Abstract: Case Reports |


Michelle Cao, DO*; Janine Vintch, MD
Author and Funding Information

Harbor/UCLA Medical Center, Torrance, CA

Chest. 2006;130(4_MeetingAbstracts):309S-b-310S. doi:10.1378/chest.130.4_MeetingAbstracts.309S-b
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INTRODUCTION: Primary tracheal adenoid cystic carcinoma (ACC) is a relatively rare salivary gland-type neoplasm originating in the bronchial gland. The tumor can go undiagnosed for months to years because of its nonspecific presenting symptoms, slow-growth, and silent nature. We describe a case of respiratory failure secondary to ACC presenting with near complete obstruction of bilateral main stem bronchi misdiagnosed as severe asthma exacerbation.

CASE PRESENTATION: 51-year-old Korean female was admitted for severe asthma exacerbation. She was diagnosed with asthma 2 years prior. No prior history of tobacco use. Upon admission, her temperature was 100.4 F, blood pressure was 135/60 mmHg, heart rate was 120 beats/min, respirations were 32 breaths/min, and pulse oximetry was 94% on room air. She was moderately uncomfortable using accessory muscles for breathing. Lung auscultation revealed diffuse wheezes. Laboratory examination including complete blood count and comprehensive panel were unremarkable. Arterial blood gas revealed pH 7.49, PCO2 34, PO2 157, HCO3 26 on 2 liters by nasal canula. A chest X-ray showed hyper-expansion of the lungs. Spirometry showed a severe obstructive ventilatory defect. The patient became increasingly tachypneic, short of breath, and developed respiratory failure requiring endotracheal intubation and mechanical ventilation within 24 hours of admission. Despite maximal medical treatment for asthma and appropriate ventilator management, her condition continued to decline. She developed worsening hypercarbia, elevated peak pressures of 80 cm H2O, and bilateral pneumothoraces. Bilateral chest tubes were placed. A CT scan reviewed in addition to pneumothoraces, small polypoid intraluminal mass with narrowing at the level of the carina and bilateral main stem bronchi. Bronchoscopy reviewed white-yellow lobulated intraluminal masses obstructing the tracheal lumen at the level of the carina, extending into the left and right main stem bronchi with resultant marked narrowing of both bronchi. Biopsies of the mass disclosed adenoid cystic carcinoma. The patient was transferred to another facility and underwent laser resection, stent placement of the trachea, bilateral main stem bronchi, and successful extubation. She subsequently received radiation therapy.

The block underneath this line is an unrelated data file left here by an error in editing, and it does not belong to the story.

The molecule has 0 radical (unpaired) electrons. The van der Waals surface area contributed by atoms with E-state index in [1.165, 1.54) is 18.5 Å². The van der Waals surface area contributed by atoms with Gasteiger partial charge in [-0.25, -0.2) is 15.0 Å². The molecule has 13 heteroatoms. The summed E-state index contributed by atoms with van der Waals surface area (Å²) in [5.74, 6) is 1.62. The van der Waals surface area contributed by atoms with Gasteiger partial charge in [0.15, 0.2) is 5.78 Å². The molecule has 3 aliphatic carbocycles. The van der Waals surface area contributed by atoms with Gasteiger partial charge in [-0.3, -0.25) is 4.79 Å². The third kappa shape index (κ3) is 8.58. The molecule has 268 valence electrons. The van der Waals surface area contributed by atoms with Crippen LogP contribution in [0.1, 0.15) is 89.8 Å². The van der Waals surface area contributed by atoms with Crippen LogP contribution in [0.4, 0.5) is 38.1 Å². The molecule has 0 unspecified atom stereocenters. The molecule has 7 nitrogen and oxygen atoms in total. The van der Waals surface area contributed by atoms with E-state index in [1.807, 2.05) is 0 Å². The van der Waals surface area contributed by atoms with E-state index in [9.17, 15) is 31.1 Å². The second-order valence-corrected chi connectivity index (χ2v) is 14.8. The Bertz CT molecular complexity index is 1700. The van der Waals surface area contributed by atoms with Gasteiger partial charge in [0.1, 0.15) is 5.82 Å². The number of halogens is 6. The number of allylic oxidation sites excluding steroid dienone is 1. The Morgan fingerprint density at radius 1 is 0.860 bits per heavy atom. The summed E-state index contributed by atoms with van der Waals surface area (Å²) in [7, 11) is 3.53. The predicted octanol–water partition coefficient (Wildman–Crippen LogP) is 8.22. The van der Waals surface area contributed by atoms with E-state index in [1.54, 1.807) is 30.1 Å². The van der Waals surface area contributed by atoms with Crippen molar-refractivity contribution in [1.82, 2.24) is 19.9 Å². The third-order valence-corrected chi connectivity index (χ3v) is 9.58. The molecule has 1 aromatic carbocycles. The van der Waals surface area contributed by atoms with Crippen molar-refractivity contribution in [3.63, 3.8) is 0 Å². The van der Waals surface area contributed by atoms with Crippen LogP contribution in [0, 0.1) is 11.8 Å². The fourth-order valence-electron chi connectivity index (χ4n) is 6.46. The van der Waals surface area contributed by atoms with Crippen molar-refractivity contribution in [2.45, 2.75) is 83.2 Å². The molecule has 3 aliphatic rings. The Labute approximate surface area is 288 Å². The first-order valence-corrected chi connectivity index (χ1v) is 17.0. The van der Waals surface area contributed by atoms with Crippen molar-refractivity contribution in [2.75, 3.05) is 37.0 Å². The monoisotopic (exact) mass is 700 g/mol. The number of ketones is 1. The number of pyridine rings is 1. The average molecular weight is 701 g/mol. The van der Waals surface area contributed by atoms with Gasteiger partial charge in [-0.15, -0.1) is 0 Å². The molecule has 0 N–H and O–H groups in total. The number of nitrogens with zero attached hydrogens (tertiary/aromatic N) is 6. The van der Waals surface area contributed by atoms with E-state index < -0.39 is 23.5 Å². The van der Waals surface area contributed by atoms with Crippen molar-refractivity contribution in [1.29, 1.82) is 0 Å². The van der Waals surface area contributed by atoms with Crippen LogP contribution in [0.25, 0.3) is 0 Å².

DISCUSSIONS: Primary adenoid cystic carcinoma of the lung accounts for about 0.2% of primary lung cancers. It is considered a low-grade malignancy due to its slow growth and relatively long clinical course, with a tendency for local recurrence and late metastasis. Symptoms are nonspecific and stem from chronic bronchial obstruction or irritation, averaging 2 years in duration prior to diagnosis. Patients with ACC of the trachea are significantly younger at presentation compared to those with squamous cell carcinoma (SCC) with an average age of 44 years. Unlike SCC, adenoid cystic carcinoma is more common in non-smokers. There seems to be a predilection for women. Presenting symptoms include dyspnea, chronic cough, hoarseness, stridor/wheezing, hemoptysis, and difficulty clearing secretions. Symptoms are often misdiagnosed as asthma, or in smokers, as chronic obstructive pulmonary disease (COPD). Even with detailed history and physical exam, visualization of the airways is essential in diagnosis. CT scan and/or bronchoscopy should be considered in those who fail optimal presumed obstructive airway disease treatment. Surgical resection is the preferred and first-line treatment, followed by postoperative radiotherapy. Complete tumor resection is essential since recurrence is high when there is residual tumor. In one study, the 5-year survival rate is 91% in the resected group and 40% in the non-resected group. ACC is not responsive to chemotherapy.

CONCLUSION: Tracheal adenoid cystic carcinoma can easily be misdiagnosed due to its nonspecific presentation and slow clinical course. When a patient presents with nonspecific respiratory symptoms including dyspnea, cough, wheezing, a tracheal primary tumor should be in the differential diagnosis, particularly in whom optimal treatment for presumed asthma or COPD fails.

DISCLOSURE: Michelle Cao, None.

Tuesday, October 24, 2006

4:15 PM - 5:45 PM




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